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Classifying Addiction as a Disease Could Save Billions

Rupert Wolfe Murray octombrie 26, 2012 Analize, Asigurari Sociale, Dezbatere
10 comentarii 779 Vizualizari

Romania’s ministries of Finance, Health, Education and Social Work would all save money if they classified addiction as a disease — surely a good idea in a time of recession. If addiction was recognised as a disease and proper treatment was offered to alcoholics, drug addicts and those who bankrupt families by compulsive gambling, these ministries could save millions of Euros that they currently spend on treating the result of addiction: serious illnesses, crime, traffic and industrial accidents.  They could also find a reason behind homelessness, suicides, work and school absences and domestic violence.

But since when has addiction been classified as a disease? We need to go back to 1956 when the American Medical Association declared that alcoholism was a disease. I’m not sure that addiction was ever formally accepted as a disease in Romania, but hopefully one of our highly intelligent commentators will inform us about this. In Romania, alcoholism tends to get ignored and drug addiction is treated as a criminal rather than a health problem.

“For many decades it’s been widely accepted that alcoholism (or addiction) is a disease.”writes Dr Lance Dodes writing in Psychology Today (USA), “The ‘disease concept’is taught in addiction training programs and told to patients in treatment programs.  It is unquestioned by public figures and the media…That meant that people with addictions weren’t bad, they were sick.  In an instant this changed everything.  Public perceptions were less judgmental.  People were less critical of themselves.”

Unfortunately there is very little awareness in Romania that addiction is a disease and this has two negative consequences: the Ministry of Health have made almost no effort over the last 20 years to develop treatment programmes to help addicts and there is an acute shortage of treatment facilities in Romania.  As a result, doctors don’t know what to do with patients who are addicted.  The second problem is that if people are not aware that addiction is a disease then addicts and their families will blame themselves, creating really bad feelings within the family network.

But this problem is not restricted to Romania. In the USA, and many EU Member States, there is a reluctance on the part of the health authorities to recognise addiction as a disease. Politicians seem to prefer to deal with the consequences of addiction rather than offering treatment and preventing the problem from becoming bigger and more expensive.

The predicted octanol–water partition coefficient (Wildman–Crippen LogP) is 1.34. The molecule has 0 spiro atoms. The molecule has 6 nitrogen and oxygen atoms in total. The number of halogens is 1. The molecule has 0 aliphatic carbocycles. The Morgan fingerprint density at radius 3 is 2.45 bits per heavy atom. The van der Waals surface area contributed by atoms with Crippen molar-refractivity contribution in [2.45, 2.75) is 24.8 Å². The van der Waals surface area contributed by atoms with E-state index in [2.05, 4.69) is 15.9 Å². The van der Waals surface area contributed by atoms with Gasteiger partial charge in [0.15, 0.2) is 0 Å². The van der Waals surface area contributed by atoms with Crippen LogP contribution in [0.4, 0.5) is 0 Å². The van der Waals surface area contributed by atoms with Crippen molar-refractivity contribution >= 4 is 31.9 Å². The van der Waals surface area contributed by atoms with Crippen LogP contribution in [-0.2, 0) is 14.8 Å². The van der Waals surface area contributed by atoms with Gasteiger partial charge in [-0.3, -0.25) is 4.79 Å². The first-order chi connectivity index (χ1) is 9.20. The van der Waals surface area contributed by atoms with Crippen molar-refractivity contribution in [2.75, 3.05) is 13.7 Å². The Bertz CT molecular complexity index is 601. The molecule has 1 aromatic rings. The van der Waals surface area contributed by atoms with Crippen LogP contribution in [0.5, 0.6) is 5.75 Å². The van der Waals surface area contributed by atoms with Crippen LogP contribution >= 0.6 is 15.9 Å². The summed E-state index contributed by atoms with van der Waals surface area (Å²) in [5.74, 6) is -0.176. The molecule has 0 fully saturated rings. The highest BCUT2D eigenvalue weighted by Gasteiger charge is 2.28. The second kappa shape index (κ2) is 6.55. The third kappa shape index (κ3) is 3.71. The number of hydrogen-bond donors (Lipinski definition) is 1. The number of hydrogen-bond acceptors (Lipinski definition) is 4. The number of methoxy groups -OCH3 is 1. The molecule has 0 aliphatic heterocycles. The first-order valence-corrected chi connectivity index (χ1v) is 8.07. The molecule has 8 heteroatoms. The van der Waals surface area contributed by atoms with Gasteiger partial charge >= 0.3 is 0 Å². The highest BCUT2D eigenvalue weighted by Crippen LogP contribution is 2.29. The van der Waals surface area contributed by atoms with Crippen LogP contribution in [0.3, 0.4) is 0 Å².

In a letter to the American Presidential Candidates Susan E. Foster of Columbia University believes that “Treating addiction as a disease is America’s greatest single opportunity to reduce costs to taxpayers, improve health and reduce crime…This relatively simple policy change also would improve the health and productivity of Americans across the country. It’s a no-brainer.”

Foster explains that addiction to drugs, alcohol and tobacco damages 40 million Americans, more than are affected by diabetes and heart disease. She quotes a study from Columbia University that shows that less than 11% of those with addictive diseases are offered any kind of treatment as compared to the 70 to 80% who are offered treatment for the better known diseases.  “Rather than providing treatment for addiction,”she writes, “we turn a blind eye to the symptoms and instead cope with the costly consequences.”

Susan E.Foster’s main point is that both the American presidential candidates agree on one thing and one thing only: the need to cut spending. So why not both agree to classify addiction as a disease? According to a 2009 study, American government agencies spent at least $467 billion each year in dealing with the consequences of addiction (10% of the federal budget), but only 2% of this money was spent on prevention and treatment.

The main costs of addiction are in healthcare and crime. In the US a third of all hospital costs can be attributed to addiction, and more than 70 diseases are caused by substance abuse.  It costs on average $25,000 a year to imprison a drug offender in the US, and they don’t offer addiction education thus ensuring that they will re-offend.

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Currently there are "10 comments" on this Article:

  1. sile spune:

    Adica sa vina doctoru’ sa nu te mai lase sa bei whisky? No way!

  2. DanielT spune:

    I agree totaly with your point of view. It’s about accepting the real social implications of a individual medical problem.
    Helping to deal with that problem from society, with a scientifical metodology (doctors) and social workers can save money, family and lifes.